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Fresh off of closing a $50 million round that valued the company at $300 million, Triller – headquartered in L.A. and with offices in New York, London and Paris – is now seeking $250 million at a valuation of $1.25 billion, according to executive chairman Bobby Sarnevesht. The short-form, user-generated video sharing app's momentum has picked up lately thanks to increased usage during the pandemic and the troubles of TikTok.
Triller executive chairman Bobby Sarnevesht.
Pegasus Tech Ventures chief executive Anis UzzamanAnis Uzzaman
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As patients look beyond doctors' offices for health, the $4.5 trillion wellness industry is booming.
Technology and social media has made wellness services from nutritional foods to community clinics more accessible as providers rethink their approach to how they brand themselves.
These are among the forces transforming the booming industry Upfront Ventures Partner Kevin Zhang, Sequoia Consulting Group Wellbeing Director Kaleana Quibell and Remedy Place CEO & founder Dr. Jonathan Leary told dot.LA during a strategy session on Tuesday.
Kevin Zhang, Partner at Upfront Ventures
Kevin Zhang, Partner at Upfront Ventures<p>Kevin Zhang is a Partner at Upfront Ventures, the largest and longest-serving venture capital firm in Los Angeles with $2B in assets under management. Kevin focuses on healthcare, life sciences and interactive media. Prior to Upfront, he worked at The Boston Consulting Group, where he advised on strategy and operations for technology, automotive and healthcare clients in the US and Asia, and Cotiviti, where he built SaaS products for healthcare payors and providers. Kevin studied Biology at Harvard College.</p>
Kaleana Quibell, Wellbeing Director, Sequoia Consulting Group
Kaleana Quibell, Wellbeing Director at Sequoia Consulting Group<p>As the Wellbeing Director at Sequoia Consulting Group, Kaleana is responsible for the needs assessment, vendor selection, and rollout strategy of competitive benefit and wellbeing programs for some of the world's most innovative tech companies. This approach includes a holistic analysis of employees' needs and gaps in care, particularly focusing on the physical, emotional, financial and social wellbeing of the employee and their family.<br><br>Kaleana has over 10 years experience in the Total Rewards sector, with a background in recruiting & onboarding, benefits & human resources, and employee wellbeing program design. With BA degrees in Psychology and Communications, she also earned a MA degree in Organizational Psychology, focusing on workplace engagement and motivation. She was humbled to be recognized as one of EBA's 2017 Most Influential Women in Benefit Advising this year for her role in Sequoia's innovative approach to holistic wellbeing with her clients, and has spoken on various panels and conferences including SXSW.</p>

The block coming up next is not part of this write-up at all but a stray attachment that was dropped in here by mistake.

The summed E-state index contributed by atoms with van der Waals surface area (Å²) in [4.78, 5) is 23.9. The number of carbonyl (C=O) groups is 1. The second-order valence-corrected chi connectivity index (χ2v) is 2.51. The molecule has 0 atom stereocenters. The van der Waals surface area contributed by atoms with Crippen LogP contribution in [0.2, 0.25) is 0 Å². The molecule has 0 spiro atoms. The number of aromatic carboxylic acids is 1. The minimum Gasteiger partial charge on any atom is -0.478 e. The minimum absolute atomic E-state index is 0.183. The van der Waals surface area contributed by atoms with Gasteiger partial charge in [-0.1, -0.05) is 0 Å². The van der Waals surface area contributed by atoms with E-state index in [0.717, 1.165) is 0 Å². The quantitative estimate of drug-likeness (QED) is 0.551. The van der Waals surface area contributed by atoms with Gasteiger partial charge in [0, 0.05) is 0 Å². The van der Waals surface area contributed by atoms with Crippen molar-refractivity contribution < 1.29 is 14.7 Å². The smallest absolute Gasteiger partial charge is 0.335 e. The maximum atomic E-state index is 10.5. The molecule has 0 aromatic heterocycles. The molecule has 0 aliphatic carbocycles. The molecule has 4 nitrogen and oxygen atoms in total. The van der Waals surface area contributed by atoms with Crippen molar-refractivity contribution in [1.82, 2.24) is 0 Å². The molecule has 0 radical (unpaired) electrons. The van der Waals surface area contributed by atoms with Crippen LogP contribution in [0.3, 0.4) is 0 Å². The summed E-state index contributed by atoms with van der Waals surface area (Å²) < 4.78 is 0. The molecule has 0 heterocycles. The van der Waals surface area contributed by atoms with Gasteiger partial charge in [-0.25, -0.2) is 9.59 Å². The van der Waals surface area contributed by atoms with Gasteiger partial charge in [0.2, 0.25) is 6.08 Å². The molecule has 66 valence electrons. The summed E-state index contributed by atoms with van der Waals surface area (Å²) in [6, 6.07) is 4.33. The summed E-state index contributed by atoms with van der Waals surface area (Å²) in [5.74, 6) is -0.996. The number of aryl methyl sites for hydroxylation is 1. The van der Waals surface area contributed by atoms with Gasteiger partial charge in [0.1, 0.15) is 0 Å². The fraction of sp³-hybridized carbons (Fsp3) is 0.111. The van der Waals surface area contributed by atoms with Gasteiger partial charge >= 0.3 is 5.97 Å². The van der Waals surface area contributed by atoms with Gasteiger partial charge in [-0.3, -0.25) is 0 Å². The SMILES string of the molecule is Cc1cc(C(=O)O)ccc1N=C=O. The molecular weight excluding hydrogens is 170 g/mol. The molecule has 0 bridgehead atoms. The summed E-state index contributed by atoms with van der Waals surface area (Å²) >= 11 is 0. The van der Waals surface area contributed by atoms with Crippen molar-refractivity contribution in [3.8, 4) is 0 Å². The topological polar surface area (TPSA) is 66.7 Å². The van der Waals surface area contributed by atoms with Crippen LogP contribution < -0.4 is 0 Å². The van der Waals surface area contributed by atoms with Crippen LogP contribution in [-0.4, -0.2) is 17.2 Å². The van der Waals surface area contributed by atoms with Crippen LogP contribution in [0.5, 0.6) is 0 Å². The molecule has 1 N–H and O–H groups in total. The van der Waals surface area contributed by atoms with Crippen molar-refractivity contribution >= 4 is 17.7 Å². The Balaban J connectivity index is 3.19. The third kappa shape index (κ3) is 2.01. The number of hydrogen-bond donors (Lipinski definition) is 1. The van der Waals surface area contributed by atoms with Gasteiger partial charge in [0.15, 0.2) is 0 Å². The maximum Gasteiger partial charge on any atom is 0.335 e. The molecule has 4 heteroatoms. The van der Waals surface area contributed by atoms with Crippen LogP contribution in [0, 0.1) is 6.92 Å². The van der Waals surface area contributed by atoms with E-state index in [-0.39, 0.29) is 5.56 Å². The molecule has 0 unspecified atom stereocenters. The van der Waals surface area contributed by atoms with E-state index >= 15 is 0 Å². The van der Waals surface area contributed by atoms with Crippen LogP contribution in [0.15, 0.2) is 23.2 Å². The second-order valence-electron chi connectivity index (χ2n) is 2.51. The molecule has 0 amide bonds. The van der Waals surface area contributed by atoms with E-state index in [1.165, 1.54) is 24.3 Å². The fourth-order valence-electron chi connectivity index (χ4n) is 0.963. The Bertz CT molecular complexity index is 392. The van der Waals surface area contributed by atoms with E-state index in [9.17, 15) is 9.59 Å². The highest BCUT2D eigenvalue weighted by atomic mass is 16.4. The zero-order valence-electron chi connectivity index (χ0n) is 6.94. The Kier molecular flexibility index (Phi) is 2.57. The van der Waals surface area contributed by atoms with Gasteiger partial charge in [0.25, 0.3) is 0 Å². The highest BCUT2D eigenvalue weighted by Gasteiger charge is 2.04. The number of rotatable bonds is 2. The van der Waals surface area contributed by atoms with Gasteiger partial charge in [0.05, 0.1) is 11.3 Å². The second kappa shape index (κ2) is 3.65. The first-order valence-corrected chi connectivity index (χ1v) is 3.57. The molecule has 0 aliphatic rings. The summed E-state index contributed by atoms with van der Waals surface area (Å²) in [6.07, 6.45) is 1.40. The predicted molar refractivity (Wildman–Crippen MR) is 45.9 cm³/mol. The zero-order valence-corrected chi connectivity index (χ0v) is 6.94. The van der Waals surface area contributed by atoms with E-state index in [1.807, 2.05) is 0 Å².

Dr. Jonathan Leary, CEO & Founder at Remedy Place<p>Over the past 9 years, Dr. Leary has pioneered cutting-edge techniques that optimize the body's natural ability to heal. From day one, his groundbreaking private practice has had a wait list that includes a wide range of celebrities, professional athletes, entrepreneurs, and executives.</p><p>In addition to his private practice, Dr. Leary is a highly sought after global health and wellness speaker who's expertise has been featured in a wide range of prestigious media outlets, from Forbes and ABC to Vogue. He has given corporate wellness talks for Fortune 100 companies, such as Delta Airlines, as well as hosted retreats at the Cannes Film Festival and across the globe.</p>
Rachel Uranga, Senior Reporter at dot.LA
Rachel Uranga, Senior Reporter at dot.LA<p>Rachel Uranga covers the intersection of business, technology and culture. She is a former Mexico-based market correspondent at Reuters and has worked for several Southern California news outlets, including the Los Angeles Business Journal and the Los Angeles Daily News. She has covered everything from IPOs to immigration. Uranga is a graduate of the Columbia School of Journalism and California State University Northridge. A Los Angeles native, she lives with her husband, son and their felines.</p>